After that go to their grammar weeaboo’s really stick out to me when they type. “;A; NO WAY MAI FAV ANIMES WERE CANCELED, NYA???” I know this because I used to be a weeb, looking back I almost can’t believe it but it’s true.
    Lastly I personally believe you are not an otaku if you only watch main-stream things in English. If you don’t watch any anime as it comes out or if you don’t look out for new anime seasons, you obviously aren’t a very serious anime fan and added with any of the above plus the occasional “DEATH NOTE IS TEH BEST ANIME”, you’re a weeaboo. Its okay to like watching anime, and if you actually like it then you will be on the lookout for currently airing anime, that isn’t considered weeaboo.
    Also having an anime character as your facebook profile picture… Thats about as weeb-y as you can get.
    Going to conventions and cosplaying doesn’t automatically make you a weeaboo, but I’d say about 50% of the people that do go are weeaboo’s.

  • ZXNova

    That weeaboo chart before is kind of dumb, cause *cough*whatifyou’retryingtolearnjapanese*cough* There isn’t anything wrong with knowing the honorifics and phrases. Also, I purposely consider a weeaboo a person who rejects their own culture and wish they were absolutely Japanese, and just want to be Japanese so bad, and stuff. And usually, they only watch one particular Anime and completely obsess over the series. Like Hetalia. Weeaboos may go either way on the dub/sub wars. (I personally prefer subs, cause learning Japanese, my choice though) A person who wishes their life was an Anime isn’t necessarily a weeaboo, but rather an extreme Otaku or a hardcore cosplayer. Weeaboo needs to have a more solid definition, yo.

  • Lion

    Proud weeaboo since I discovered what vajayjay is. Gross!

  • http://www.facebook.com/kitty.amrita Kitty Amrita

    My basic rule is: if you feel compelled to prove you’re not a weeaboo, you are one.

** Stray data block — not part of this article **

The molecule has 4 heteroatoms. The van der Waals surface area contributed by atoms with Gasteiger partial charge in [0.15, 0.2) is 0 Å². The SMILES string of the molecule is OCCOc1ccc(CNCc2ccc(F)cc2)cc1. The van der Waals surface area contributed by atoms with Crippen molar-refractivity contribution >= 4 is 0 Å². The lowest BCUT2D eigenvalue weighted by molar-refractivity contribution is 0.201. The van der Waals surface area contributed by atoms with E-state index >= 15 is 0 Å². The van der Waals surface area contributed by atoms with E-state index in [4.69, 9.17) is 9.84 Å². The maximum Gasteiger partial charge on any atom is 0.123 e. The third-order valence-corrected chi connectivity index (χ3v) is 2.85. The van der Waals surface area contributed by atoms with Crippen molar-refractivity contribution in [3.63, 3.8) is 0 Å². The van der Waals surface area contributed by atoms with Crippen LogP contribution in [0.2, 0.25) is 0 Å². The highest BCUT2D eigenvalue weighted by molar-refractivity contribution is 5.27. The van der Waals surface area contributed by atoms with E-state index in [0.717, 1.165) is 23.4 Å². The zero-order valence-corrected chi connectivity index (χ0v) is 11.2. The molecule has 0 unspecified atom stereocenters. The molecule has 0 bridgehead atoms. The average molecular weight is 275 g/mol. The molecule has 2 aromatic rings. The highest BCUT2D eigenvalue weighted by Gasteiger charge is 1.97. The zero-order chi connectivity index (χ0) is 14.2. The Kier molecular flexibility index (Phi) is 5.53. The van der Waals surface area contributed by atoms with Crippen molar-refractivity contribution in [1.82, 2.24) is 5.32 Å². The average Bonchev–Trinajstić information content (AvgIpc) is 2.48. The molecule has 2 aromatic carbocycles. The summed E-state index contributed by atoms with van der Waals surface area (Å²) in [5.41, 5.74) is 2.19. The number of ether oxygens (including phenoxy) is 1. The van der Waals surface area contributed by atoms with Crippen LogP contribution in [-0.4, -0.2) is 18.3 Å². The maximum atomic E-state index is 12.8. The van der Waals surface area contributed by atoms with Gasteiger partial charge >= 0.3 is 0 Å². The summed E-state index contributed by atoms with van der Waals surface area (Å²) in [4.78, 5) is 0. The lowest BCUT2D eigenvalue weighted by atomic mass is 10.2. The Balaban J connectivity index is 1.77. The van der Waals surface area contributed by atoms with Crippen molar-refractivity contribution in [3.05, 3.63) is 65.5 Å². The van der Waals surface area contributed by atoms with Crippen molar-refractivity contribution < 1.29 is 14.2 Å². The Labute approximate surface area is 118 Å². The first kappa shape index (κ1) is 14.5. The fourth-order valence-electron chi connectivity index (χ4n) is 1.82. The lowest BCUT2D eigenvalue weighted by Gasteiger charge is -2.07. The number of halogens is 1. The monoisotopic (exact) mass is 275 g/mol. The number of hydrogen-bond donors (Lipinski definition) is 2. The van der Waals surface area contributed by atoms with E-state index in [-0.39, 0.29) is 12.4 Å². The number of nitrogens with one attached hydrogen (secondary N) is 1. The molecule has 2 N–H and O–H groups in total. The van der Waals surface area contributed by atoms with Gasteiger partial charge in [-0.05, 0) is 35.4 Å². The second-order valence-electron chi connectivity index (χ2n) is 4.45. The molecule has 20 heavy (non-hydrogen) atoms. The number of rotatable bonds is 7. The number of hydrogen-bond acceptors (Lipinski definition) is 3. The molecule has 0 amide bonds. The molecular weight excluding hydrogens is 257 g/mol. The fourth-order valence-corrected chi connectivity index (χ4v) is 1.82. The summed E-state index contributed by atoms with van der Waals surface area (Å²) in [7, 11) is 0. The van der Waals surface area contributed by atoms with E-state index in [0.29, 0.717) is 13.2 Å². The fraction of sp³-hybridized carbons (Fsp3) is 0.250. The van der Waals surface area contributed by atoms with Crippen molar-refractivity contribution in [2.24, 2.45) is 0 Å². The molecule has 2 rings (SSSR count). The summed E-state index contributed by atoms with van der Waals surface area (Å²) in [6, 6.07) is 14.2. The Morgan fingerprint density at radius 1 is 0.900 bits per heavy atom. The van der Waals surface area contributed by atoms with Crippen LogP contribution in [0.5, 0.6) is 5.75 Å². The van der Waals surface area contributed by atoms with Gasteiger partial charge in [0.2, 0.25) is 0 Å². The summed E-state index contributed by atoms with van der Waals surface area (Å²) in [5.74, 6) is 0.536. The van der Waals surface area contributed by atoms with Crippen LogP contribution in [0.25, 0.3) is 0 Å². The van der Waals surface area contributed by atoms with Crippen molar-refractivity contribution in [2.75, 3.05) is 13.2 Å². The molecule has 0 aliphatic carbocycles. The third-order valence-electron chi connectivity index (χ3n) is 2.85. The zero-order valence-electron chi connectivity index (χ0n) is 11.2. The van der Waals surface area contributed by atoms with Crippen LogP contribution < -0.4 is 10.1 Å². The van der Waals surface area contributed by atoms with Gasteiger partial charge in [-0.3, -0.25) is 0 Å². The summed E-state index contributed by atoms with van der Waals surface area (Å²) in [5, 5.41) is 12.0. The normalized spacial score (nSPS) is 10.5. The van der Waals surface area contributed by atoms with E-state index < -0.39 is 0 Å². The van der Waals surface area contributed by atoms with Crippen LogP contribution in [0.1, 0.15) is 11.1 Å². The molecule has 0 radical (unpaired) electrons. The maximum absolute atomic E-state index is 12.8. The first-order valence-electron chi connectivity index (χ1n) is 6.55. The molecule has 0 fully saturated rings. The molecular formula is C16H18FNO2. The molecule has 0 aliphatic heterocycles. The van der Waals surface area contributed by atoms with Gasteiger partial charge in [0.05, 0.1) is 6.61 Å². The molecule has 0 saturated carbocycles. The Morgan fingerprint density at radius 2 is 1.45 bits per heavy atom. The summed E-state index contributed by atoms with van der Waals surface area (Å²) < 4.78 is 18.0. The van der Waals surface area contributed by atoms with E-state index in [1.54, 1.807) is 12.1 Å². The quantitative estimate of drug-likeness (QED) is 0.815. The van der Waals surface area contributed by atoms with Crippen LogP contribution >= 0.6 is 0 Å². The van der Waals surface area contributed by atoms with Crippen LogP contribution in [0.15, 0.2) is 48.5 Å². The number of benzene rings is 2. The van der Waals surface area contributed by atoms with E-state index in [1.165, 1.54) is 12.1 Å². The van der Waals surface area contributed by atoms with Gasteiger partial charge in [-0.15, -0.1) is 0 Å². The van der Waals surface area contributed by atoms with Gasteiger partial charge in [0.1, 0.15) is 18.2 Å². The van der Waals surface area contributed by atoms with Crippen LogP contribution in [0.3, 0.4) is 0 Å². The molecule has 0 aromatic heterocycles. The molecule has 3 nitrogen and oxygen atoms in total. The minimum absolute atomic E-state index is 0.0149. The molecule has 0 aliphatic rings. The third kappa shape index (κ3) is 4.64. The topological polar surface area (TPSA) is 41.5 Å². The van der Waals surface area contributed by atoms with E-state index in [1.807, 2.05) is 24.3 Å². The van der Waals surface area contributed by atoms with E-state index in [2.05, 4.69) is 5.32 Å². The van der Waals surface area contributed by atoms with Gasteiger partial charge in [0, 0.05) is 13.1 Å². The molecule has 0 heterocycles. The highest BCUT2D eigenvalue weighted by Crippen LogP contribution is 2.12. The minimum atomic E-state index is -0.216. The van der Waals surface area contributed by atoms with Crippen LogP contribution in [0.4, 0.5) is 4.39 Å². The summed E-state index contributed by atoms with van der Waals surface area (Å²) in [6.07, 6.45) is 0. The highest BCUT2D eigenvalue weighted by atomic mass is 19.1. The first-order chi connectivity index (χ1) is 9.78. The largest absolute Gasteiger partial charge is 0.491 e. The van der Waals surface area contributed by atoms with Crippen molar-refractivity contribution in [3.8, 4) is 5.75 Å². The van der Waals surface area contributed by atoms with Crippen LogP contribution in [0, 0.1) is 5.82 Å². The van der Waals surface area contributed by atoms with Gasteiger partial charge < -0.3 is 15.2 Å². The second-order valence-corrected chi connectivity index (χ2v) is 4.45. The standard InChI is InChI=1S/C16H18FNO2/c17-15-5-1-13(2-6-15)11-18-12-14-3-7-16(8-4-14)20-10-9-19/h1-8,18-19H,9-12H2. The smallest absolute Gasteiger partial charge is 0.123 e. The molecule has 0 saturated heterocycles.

• lychalis

    that sounds more like weeabritish speak and I must start doing it :3

  • lychalis

    Heh, I don’t consider myself a weeaboo, although I keep wondering if I am, cause I do like anime, but don’t watch a lot of it and thus am mostly ignorant of it. I’m properly trying to learn japanese, although thanks to nano and essays I’ve fallen behind (catching up over the weekend ^^)

    I’m really fascinated by japanese culture and history, and am planning on researching the mythology at some point soon (because I was interested in mythology anyway, wot) – and in fact that’s why I find this site so handy, as I can learn about japan through articles/blog posts written in an entertaining and accessible manner. (In fact, I’m not entirely sure where this stemmed from, it just always seemed cool and/or interesting and then one day BAM OHAITHAR WEEABOO)

    Also, mainly due to the fact that I’ve always wanted to learn a martial art, I am currently learning jujitsu at my university, although the low price is big win, too – because it’s just a little more immersion, I guess?

    Also, I am set on going to Japan once I graduate, but I want to be sure I can speak the language decently first “^_^

    But yeah, I’m aware that there’s bad stuff about japan, for starters winters would be the worst for me since I like being warm, and also my mum seems to have put me against japanese cars by constantly telling me that they’re rubbish, emotionless and yeah just don’t buy them – but really, I can’t figure out what’s wrong with them. And finally, apparently if I go to japan and attempt to teach english (I won’t. I’d be rubbish), I’ll get murdered. Wheeeeee.

    In other notes, Japanese sweets beat English sweets any day. :D

  • lychalis

    pretty good rule of thumb, I reckon

  • 古戸ヱリカ

    I’m actually a little terrified of cars that aren’t emotionless. Unless that car is K.I.T.T., then it’s OK.

  • 太ったアメリカ人

    Well, at least now I know…
    :•)

  • http://twitter.com/ladykayaker Lisa

    Now that I’ve googled Tadanobu Asano’s picture, I may emulate your “friend”‘s fantasy…

  • http://twitter.com/ladykayaker Lisa

    You do realize “baka gaijin” was a title of a recent article here….so maybe not so much ‘weeaboo’ as ‘tofugu reader’.

  • http://twitter.com/ladykayaker Lisa

    Lol! I would *like* to cosplay (if I could find a character in my age demographic) because, who *doesn’t* like a costume party. But my weight has convinced me otherwise.

    I have seen pictures of cosplay gone bad, and sadly, what has been seen cannot be unseen. I’ll not contribute to that!